INDIANAPOLIS (WTHR) — Six finalists have been announced in the 2020 Indianapolis Prize, an award for animal conservation.
“The rate at which animal extinctions have occurred over the last century is at least 100 times higher than what can be considered natural. More than one million animal species are now threatened with extinction. We can all find hope and inspiration in the victories of these conservationists who do the difficult work of saving animal species,”said Dr. Rob Shumaker, president and CEO of the Indianapolis Zoological Society.
The winner of the Indianapolis Prize receives a $250,000 prize and five finalists each receive $10,000.
The finalists and winner will be honored at the Indianapolis Prize Gala presented by Cummins Inc., on Sept. 12, 2020.
Dee Boersma, Ph.D.(University of Washington; Ecosystem Sentinels)
Dr. P. Dee Boersma works to protect penguins. She has stopped penguin harvesting and was able to redirect oil tanker lanes away from penguin colonies.
Dr. Boersma has also developed protected areas for penguins and constructed nesting sites to help increase the penguin population.
Part of the work also involved studying the effects of environmental changes on Galápagos penguins.
Christophe Boesch, Ph.D.(Max Planck Institute of Evolutionary Anthropology; Wild Chimpanzee Foundation)
Dr. Christophe Boesch is working to save chimpanzees threatened by rapid deforestation across Sub-Saharan Africa.
Dr. Boesch has promoted new areas for protecting chimpanzee populations in Guinea and continues to study their behavior.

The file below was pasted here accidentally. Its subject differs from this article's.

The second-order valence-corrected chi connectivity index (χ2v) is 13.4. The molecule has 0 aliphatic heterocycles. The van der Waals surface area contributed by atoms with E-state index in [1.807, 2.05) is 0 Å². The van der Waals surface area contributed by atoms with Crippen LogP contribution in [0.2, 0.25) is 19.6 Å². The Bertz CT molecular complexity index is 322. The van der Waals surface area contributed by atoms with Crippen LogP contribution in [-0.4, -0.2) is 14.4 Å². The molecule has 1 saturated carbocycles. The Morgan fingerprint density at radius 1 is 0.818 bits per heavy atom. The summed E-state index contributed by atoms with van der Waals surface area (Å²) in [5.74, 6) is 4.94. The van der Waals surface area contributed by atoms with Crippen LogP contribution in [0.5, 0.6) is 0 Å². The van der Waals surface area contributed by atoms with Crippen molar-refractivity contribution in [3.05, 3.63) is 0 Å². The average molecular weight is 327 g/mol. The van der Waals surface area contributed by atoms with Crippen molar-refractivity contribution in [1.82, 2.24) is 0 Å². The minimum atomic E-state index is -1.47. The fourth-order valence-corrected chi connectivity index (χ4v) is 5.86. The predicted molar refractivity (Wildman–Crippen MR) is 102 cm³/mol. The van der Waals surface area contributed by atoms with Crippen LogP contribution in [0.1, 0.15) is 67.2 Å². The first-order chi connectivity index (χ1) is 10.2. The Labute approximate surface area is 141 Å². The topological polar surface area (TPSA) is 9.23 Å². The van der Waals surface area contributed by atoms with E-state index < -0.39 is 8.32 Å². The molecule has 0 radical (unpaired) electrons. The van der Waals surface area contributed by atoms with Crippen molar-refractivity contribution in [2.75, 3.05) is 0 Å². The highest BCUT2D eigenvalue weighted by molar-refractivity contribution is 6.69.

Gerardo Ceballos, Ph.D.(National Autonomous University of Mexico, Institute of Ecology)
Dr. Gerardo Ceballos is a conservationist who works to save the Mexican jaguar and the black-footed ferret.
He pushed lawmakers to create the landmark Mexican Endangered Species Act.
Dr. Ceballos also built Mexico’s national system of protected areas.
Sylvia Earle, Ph.D.(Deep Ocean Exploration and Research, Inc.; Mission Blue; SEAlliance)
Dr. Sylvia Earle has established a global network of protected marine preserves.
She has spent more than 7,000 hours underwater researching and monitoring sea life.
John Robinson, Ph.D.(Wildlife Conservation Society)
Dr. John Robinson helped establish protected areas for animals and marine life around the world including: tigers, gorillas, forest elephants, coral species and more.
Dr. Robinson is the chief conservation officer of the Wildlife Conservation Society.
He uses field-based research to create change for wildlife around the globe.
He has focused much of his work on watching over the world’s natural resources.
Amanda Vincent, Ph.D.(The University of British Columbia, Project Seahorse)
Dr. Amanda Vincent works to protect the world's 44 species of seahorses.
Her work led to regulations of international trade of marine fishes and protection of vital underwater ecosystems.